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We asked, you answered: Medical groups' top 2017 priorities

March 31, 2017

    Each year the Medical Group Strategy Council determines what to research by polling our members. With industry influences like MACRA, a new administration, and epidemic levels of physician burnout shaping health care, we anxiously awaited the results of our 2017 topic poll. After surveying 150 medical group executives about their priorities, these are our takeaways.

    Physician burnout tops the list for the second straight year

    In 2016, clinician burnout narrowly topped the list of medical group priorities for the first time.

    This year, "Ensuring long-term practice sustainability and minimizing clinician burnout" was ranked number one—by a landslide. More than 60% of medical group executives selected burnout as an area of interest or their number one priority. This result comes amid growing industry awareness that increased administrative burdens on physicians drive burnout.

    Register for our April 18 webconference on combating physician burnout

    Consumerism means more than expanding access

    Historically, when health systems built their consumer agenda, the medical group led the charge on a single pillar: access expansion. In previous years, access expansion consistently scored in the top 10. This year, "Understanding and meeting new consumer expectations" scored second, outranking access.

    Medical groups must still meet consumers' access demands, but this more holistic response indicates recognition by medical group leaders that employed physicians should play a larger role in executing systems' broader consumer strategies.

    There's growing momentum for reducing ambulatory care variation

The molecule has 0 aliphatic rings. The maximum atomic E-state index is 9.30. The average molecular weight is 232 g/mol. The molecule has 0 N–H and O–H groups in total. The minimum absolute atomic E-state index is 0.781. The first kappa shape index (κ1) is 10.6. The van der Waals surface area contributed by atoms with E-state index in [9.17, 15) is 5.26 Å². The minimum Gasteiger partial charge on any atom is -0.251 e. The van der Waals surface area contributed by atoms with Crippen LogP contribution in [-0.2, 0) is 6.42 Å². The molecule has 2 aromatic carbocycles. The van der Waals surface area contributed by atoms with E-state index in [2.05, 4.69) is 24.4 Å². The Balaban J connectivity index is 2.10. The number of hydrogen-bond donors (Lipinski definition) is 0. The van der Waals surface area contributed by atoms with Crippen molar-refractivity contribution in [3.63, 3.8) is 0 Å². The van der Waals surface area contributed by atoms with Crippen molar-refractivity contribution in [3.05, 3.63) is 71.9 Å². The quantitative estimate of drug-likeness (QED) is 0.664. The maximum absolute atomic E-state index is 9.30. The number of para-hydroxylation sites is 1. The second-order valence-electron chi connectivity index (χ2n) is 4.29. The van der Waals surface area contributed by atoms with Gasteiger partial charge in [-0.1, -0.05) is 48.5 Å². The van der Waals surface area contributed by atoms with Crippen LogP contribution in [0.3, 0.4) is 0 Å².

After coming in second on the list of medical group executives' priorities in 2016, measuring ambulatory quality fell to ninth in 2017. At the same time, "Minimizing ambulatory care variation" made its debut in the top four. This shift in quality-related priorities indicates progress. As medical groups mature in measuring ambulatory quality, they're also moving beyond process measurement to performance improvement.

    MACRA is a smaller hurdle than anticipated… for now

    Leading up to the final rule, executives throughout health care feared how physicians would be affected by the Medicare Access and CHIP Reauthorization Act (MACRA). Our results suggest those fears significantly abated—the survey option "responding to payment changes under MACRA" barely made the top 10. This reduced concern may be short-lived, though, as 64% of providers indicated they still feel unprepared for MACRA in a separate February 2017 industry survey.

    Compensation remains evergreen

    Medical groups rely heavily on physician contracts to align providers to the group's goals. So it comes as no surprise that "redesigning compensation models" continues to score highly, year over year. While it is rarely a medical group executive's number one priority, compensation redesign frequently appears in the top three, as it did for 40% of executives this year.

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